The NFL got what it wanted, a Week 16 with playoff significance around the country. No teams resting players, and playoff intrigue still alive as we head into the last Sunday of the regular season.
Let's get down to business.
1. The Patriot machine
With each passing week, it becomes clearer that the Patriots are the most impressive franchise in the league. It is eight weeks in a row now that Tom Brady has thrown at least two touchdown passes. He hasn't thrown an interception in an NFL record 319 pass attempts. It's been seven straight games where the team has put up at least 30 points and not turned the ball over. Blitzing Brady doesn't work; sacking him has little impact on the outcome of the game.
Brady threw for only 140 yards against the Bills but had three touchdowns, with the longest completion going 23 yards. No receiver was targeted more than seven times. In the first five offensive drives, New England had three touchdowns and a field goal. Like every other team that has played the Patriots during this streak, the Bills were reminded that every mistake against the Patriots costs dearly. The first three turnovers by the Bills were immediately parlayed into 17 points in 19 plays.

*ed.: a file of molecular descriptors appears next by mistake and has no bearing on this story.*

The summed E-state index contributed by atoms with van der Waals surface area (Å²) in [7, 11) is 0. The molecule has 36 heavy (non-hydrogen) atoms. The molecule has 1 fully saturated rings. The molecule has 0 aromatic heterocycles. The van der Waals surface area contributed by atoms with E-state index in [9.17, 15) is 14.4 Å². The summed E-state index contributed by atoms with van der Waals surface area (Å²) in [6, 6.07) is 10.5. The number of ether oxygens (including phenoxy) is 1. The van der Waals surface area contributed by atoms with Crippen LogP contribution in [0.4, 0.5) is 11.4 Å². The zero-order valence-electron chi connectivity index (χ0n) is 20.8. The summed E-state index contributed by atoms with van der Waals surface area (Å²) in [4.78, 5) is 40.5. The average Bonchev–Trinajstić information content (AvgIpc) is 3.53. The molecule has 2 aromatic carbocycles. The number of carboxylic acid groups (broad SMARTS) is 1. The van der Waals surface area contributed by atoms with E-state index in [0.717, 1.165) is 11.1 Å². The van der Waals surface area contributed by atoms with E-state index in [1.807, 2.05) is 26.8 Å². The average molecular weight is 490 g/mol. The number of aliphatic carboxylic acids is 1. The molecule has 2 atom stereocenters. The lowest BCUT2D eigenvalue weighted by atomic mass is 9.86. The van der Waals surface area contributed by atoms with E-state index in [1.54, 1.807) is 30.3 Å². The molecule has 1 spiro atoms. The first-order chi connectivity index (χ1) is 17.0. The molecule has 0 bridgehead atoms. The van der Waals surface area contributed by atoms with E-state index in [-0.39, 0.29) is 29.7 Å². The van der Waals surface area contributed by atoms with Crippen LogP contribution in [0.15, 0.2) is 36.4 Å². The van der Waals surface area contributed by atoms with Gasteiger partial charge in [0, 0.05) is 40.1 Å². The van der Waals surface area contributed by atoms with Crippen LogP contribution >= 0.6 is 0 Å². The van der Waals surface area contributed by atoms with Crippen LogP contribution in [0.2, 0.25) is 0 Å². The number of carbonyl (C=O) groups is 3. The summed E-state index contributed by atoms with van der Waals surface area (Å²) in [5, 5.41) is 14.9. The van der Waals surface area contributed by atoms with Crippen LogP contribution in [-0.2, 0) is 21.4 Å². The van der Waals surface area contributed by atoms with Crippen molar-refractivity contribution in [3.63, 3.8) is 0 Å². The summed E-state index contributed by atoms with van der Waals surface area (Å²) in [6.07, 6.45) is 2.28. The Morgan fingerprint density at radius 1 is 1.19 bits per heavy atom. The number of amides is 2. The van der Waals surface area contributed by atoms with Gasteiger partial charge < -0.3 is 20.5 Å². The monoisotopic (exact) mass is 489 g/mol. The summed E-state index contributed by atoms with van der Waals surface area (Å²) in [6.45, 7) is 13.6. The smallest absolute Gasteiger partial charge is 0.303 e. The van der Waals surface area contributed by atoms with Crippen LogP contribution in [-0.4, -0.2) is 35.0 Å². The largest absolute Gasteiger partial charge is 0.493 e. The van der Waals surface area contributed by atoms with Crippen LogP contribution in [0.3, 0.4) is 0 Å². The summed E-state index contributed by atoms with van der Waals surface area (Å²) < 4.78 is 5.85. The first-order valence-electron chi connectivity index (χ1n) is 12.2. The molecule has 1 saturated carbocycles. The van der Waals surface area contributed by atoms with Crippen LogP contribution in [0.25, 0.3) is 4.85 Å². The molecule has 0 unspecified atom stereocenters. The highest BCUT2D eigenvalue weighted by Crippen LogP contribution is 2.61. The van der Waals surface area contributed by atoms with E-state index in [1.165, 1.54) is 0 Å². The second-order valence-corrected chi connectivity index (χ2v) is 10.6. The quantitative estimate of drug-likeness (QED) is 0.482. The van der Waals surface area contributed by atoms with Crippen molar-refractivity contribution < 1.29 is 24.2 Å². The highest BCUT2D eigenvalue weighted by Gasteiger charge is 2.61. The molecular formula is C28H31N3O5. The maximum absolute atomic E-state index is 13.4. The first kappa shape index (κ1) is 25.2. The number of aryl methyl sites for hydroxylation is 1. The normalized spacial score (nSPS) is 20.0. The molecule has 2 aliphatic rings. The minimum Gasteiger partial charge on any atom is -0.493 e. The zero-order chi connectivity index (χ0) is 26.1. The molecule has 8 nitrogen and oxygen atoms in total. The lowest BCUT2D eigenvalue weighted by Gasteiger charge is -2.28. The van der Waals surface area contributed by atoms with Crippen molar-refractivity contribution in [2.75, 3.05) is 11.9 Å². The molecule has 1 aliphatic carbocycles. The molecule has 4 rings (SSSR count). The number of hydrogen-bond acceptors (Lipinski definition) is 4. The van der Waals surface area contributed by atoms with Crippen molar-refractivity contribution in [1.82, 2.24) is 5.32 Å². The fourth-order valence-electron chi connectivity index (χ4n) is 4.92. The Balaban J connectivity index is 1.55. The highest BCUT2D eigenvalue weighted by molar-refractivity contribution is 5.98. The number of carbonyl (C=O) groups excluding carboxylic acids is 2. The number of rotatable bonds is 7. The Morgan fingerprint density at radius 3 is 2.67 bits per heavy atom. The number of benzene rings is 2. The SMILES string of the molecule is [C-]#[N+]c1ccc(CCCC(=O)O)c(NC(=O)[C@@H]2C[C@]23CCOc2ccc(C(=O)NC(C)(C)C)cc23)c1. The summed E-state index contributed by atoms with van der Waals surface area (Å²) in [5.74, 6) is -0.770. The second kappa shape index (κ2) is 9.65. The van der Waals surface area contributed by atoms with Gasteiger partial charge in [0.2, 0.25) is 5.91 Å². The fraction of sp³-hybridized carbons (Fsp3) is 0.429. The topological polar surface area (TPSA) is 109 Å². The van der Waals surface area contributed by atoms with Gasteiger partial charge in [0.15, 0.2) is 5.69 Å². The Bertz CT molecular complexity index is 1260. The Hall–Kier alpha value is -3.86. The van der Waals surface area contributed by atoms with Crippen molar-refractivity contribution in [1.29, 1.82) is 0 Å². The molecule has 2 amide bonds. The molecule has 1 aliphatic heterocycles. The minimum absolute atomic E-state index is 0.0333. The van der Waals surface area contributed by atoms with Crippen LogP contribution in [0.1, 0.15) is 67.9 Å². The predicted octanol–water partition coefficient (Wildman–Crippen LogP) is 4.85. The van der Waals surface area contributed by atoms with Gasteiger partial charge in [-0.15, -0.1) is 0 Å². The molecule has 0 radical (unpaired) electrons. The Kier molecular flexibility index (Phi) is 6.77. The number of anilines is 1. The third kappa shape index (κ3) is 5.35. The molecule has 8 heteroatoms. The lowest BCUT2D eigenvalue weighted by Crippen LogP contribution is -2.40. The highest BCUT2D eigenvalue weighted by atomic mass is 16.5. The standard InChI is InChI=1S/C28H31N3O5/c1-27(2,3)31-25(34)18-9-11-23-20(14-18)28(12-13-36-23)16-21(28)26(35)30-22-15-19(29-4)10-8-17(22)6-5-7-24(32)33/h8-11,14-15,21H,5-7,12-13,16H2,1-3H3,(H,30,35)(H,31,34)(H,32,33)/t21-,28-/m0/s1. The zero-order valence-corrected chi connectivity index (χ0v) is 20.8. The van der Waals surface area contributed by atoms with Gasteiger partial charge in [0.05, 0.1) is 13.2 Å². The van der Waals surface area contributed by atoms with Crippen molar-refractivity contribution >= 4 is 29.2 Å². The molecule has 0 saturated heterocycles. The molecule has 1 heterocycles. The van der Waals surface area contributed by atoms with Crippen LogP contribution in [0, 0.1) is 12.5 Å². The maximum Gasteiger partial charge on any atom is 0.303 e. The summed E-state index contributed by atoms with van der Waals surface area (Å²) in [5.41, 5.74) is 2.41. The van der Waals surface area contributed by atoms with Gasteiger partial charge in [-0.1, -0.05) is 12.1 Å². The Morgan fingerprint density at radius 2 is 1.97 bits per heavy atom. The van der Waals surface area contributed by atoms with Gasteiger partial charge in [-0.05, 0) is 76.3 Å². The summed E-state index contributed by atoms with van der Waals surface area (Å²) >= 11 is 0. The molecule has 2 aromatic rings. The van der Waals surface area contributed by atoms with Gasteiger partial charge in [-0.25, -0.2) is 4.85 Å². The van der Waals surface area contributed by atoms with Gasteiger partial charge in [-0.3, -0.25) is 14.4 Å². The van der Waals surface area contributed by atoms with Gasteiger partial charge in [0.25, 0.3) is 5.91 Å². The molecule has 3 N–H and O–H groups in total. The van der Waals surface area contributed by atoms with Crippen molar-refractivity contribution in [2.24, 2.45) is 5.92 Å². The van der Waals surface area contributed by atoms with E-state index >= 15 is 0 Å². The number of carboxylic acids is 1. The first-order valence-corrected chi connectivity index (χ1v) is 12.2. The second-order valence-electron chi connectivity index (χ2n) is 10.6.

New England leads the NFL with a plus-27 turnover ratio, which is unheard of. Consider this: The next best ratio is plus-14. To beat the Patriots right now, you might have to play a perfect game.
2. Check out this ratio
Their teams have a combined 34-11 record and they have thrown 88 touchdowns to 18 interceptions. Joe Flacco, Matt Cassel and Brady really know how to take care of the football and keep it out of the hands of the opponents. Meanwhile, I had to watch another painful performance by Eli Manning this week as he added to his turnover woes and now has 24 interceptions. That's six more than Flacco, Cassel and Brady combined. Three of those Manning interceptions led to 21 points against the Packers.